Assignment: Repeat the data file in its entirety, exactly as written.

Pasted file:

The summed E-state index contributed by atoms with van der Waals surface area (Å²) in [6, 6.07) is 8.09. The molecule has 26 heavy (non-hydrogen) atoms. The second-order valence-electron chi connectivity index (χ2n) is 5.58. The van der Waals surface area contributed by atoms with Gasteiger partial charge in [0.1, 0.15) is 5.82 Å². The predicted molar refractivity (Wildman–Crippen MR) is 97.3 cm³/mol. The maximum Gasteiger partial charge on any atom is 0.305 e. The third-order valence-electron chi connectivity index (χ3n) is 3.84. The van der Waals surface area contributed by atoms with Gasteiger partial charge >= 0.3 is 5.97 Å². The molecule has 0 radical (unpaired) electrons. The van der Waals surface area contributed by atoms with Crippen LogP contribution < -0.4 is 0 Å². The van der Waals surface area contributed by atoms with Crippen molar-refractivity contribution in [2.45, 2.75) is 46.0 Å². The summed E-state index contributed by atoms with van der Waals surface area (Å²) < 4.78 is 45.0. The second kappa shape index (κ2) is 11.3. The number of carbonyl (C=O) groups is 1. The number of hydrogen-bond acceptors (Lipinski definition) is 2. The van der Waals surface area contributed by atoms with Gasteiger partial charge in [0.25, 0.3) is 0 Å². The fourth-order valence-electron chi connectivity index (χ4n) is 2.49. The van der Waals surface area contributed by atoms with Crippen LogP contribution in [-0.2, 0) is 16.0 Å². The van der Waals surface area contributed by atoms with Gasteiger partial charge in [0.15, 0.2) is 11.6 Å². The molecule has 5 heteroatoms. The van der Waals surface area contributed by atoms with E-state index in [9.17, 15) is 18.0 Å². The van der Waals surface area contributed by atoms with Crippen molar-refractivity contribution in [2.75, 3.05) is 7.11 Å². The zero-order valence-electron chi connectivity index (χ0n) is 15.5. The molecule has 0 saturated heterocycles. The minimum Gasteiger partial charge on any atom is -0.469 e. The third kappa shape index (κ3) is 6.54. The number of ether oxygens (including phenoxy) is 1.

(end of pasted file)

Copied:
The summed E-state index contributed by atoms with van der Waals surface area (Å²) in [6, 6.07) is 8.09. The molecule has 26 heavy (non-hydrogen) atoms. The second-order valence-electron chi connectivity index (χ2n) is 5.58. The van der Waals surface area contributed by atoms with Gasteiger partial charge in [0.1, 0.15) is 5.82 Å². The predicted molar refractivity (Wildman–Crippen MR) is 97.3 cm³/mol. The maximum Gasteiger partial charge on any atom is 0.305 e. The third-order valence-electron chi connectivity index (χ3n) is 3.84. The van der Waals surface area contributed by atoms with Gasteiger partial charge >= 0.3 is 5.97 Å². The molecule has 0 radical (unpaired) electrons. The van der Waals surface area contributed by atoms with Crippen LogP contribution < -0.4 is 0 Å². The van der Waals surface area contributed by atoms with Crippen molar-refractivity contribution in [2.45, 2.75) is 46.0 Å². The summed E-state index contributed by atoms with van der Waals surface area (Å²) < 4.78 is 45.0. The second kappa shape index (κ2) is 11.3. The number of carbonyl (C=O) groups is 1. The number of hydrogen-bond acceptors (Lipinski definition) is 2. The van der Waals surface area contributed by atoms with Gasteiger partial charge in [0.25, 0.3) is 0 Å². The fourth-order valence-electron chi connectivity index (χ4n) is 2.49. The van der Waals surface area contributed by atoms with Crippen LogP contribution in [-0.2, 0) is 16.0 Å². The van der Waals surface area contributed by atoms with Gasteiger partial charge in [0.15, 0.2) is 11.6 Å². The molecule has 5 heteroatoms. The van der Waals surface area contributed by atoms with E-state index in [9.17, 15) is 18.0 Å². The van der Waals surface area contributed by atoms with Crippen molar-refractivity contribution in [2.75, 3.05) is 7.11 Å². The zero-order valence-electron chi connectivity index (χ0n) is 15.5. The molecule has 0 saturated heterocycles. The minimum Gasteiger partial charge on any atom is -0.469 e. The third kappa shape index (κ3) is 6.54. The number of ether oxygens (including phenoxy) is 1.